Computer-guided retrosynthesis

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Machine learning-based systems hope to outperform expert-guided reaction planning technology, finds Andy Extance

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Why do people believe conspiracy theories?

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Rachel Brazil looks into the dangerous world of chemical conspiracy theories and asks the experts what we can do about it

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Getting to the root of soil nitrogen

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The farming industry’s reliance on nitrogen compounds is altering the environment, but Ian Le Guillou finds a better understanding of the interplay between plants and microbes could help to reduce the impact

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Sustainable solar power

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Getting energy from the sun isn’t renewable until the panels are recyclable. James Mitchell Crow talks to the scientists making it happen

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Marking the Anthropocene

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The idea that we’re in a human-influenced geological epoch is gaining traction, but how will future geologists measure it? Rachel Brazil finds out

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2020: the year the world changed

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Andy Extance discovers how scientists around the world have responded to the pandemic, working on solutions from drugs and vaccines to hand sanitiser and PPE

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The science of the perfect cake

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Nina Notman opens her lab notebook to find a recipe fit for a queen

Emmanuella Charpentier and Jennifer Doudna

How Crispr went from niche to Nobel

2020-10-15T10:23:00+01:00By

Katrina Kramer tells the story of how Emmanuelle Charpentier and Jennifer Doudna developed the gene editing tool that won them the 2020 Nobel prize in chemistry

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Using ions to connect life to machines

2020-08-24T07:47:00+01:00By

Ionotronic materials are beginning to show how life’s signals can be aligned with electronics. James Urquhart speaks to the scientists who are exploring the emerging frontier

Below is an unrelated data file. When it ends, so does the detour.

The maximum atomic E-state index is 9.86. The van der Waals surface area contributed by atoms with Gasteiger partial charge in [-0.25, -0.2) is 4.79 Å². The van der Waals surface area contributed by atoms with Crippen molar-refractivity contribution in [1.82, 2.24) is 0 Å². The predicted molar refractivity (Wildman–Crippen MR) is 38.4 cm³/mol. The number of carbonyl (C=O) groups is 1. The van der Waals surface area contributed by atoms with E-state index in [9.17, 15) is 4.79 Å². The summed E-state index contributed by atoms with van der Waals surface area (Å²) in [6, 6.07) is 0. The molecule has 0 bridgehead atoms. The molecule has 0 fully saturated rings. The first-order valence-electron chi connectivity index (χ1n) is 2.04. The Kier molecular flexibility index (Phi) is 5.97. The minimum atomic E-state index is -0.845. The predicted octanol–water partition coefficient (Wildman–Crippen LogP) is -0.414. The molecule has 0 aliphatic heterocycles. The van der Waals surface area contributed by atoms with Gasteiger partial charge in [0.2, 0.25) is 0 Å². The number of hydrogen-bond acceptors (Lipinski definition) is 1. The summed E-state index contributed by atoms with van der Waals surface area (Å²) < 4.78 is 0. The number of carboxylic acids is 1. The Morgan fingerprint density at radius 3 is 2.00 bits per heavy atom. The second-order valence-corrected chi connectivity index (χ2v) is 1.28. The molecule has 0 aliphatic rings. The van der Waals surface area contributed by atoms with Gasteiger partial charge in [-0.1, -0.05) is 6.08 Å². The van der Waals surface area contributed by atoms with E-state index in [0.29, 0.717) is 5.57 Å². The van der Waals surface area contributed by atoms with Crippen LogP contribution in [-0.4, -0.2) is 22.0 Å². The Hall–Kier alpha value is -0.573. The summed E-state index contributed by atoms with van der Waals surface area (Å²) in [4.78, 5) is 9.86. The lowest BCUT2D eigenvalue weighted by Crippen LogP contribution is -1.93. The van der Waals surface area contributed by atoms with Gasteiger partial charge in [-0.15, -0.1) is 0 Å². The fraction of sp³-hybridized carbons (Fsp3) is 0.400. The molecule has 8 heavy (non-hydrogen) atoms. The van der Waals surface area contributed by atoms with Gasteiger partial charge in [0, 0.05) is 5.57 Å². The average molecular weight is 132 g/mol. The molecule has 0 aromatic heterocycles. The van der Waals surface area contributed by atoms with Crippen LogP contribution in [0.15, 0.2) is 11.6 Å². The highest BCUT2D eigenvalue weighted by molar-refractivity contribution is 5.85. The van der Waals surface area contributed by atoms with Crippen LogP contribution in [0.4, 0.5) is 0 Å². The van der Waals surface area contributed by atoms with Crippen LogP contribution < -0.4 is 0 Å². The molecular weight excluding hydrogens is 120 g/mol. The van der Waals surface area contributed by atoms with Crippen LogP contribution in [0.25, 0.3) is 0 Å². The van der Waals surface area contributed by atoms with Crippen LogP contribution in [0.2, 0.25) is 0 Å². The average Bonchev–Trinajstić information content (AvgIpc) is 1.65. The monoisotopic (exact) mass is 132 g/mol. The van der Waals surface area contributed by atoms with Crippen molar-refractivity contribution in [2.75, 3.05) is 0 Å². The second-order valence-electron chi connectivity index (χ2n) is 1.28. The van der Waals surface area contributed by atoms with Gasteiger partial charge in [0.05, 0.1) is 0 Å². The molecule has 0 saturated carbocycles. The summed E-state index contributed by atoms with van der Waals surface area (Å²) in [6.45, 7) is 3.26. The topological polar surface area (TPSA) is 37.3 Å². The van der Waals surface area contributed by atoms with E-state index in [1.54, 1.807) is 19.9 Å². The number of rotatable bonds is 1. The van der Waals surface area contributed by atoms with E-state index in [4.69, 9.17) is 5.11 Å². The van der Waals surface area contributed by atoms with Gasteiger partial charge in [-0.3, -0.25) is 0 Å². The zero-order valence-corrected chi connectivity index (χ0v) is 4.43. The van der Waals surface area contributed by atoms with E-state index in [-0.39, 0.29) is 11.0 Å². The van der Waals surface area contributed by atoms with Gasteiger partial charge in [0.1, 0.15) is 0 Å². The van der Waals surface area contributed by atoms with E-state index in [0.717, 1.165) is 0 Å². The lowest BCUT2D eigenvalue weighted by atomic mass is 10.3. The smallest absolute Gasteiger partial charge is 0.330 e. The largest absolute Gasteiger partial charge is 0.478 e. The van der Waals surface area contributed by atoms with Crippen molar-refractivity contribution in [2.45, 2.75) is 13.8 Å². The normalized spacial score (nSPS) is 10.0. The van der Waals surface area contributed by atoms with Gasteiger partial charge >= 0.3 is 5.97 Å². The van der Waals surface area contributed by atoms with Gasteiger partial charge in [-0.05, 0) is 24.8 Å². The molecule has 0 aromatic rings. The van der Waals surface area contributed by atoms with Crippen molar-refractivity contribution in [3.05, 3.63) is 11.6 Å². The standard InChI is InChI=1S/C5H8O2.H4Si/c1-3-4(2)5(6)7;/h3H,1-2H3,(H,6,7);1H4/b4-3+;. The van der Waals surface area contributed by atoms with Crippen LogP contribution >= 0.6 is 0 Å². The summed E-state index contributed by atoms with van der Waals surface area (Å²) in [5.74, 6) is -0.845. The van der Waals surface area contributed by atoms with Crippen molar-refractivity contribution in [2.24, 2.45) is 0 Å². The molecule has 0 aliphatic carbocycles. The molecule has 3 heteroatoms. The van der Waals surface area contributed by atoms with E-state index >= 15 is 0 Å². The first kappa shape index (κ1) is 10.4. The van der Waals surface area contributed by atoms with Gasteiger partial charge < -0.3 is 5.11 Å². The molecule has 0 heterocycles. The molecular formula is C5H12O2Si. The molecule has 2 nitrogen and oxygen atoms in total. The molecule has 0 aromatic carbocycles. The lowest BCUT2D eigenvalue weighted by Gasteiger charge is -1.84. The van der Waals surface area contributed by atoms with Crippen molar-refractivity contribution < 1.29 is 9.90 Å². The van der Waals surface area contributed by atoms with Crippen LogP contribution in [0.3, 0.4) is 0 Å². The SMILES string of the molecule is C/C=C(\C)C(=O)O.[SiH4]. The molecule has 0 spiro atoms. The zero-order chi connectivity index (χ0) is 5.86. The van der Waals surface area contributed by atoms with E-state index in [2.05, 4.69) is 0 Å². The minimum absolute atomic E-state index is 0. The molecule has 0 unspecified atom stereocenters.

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Ammonia synthesis goes electric

2020-08-17T09:23:00+01:00By

James Mitchell Crow finds that the outlook for renewables-powered electrochemical ammonia production is beginning to brighten

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The complex chemistry of fire

2020-07-20T08:02:00+01:00By

Despite its ubiquity in human life, chemists have still barely unlocked what’s happening amid the flames. Kit Chapman reports

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Supporting the chemistry community

2020-06-01T07:07:00+01:00By

The Chemists’ Community Fund – formerly the Benevolent Fund – has been helping people for 100 years. Rachel Brazil looks at how it works, now it may be more needed than ever before

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Plastic recycling heading for the mainstream

2020-04-27T07:18:00+01:00By

Nina Notman talks to some of the companies launching chemical recycling technologies for single-use plastics

The weirdness of water

2020-04-06T08:42:00+01:00By

Can we explain the strange properties of water by thinking of it as two different liquids? Rachel Brazil dives into the ongoing debate

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Sustainable lab buildings

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After a decade of grassroots growth, the laboratory sustainability movement is bursting into the mainstream finds James Mitchell Crow

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Recycling clothing the chemical way

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Nina Notman explores how chemistry is poised to close the loop in clothing recycling

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Polly Arnold’s diversity of interests

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Kit Chapman asks the champion of actinide chemistry and diversity in science what comes next as she starts her new role at a US national lab

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The chemistry of a curry

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Can chemistry help Nina Notman make a better curry?

A photo illustration showing the 2019 Nobel prize winners

The lithium pioneers

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Katrina Krämer traces the full story of how lithium-ion batteries won the 2019 Nobel prize

An image showing the letters P, F, A and S, which stand for perfluorinated alkyl substances, sinking into water; a small fish can also be seen

A persistent perfluorinated problem

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PFASs were used in household and industrial products for decades before their harmful health effects and biopersistence came to light. Rebecca Trager investigates a messy situation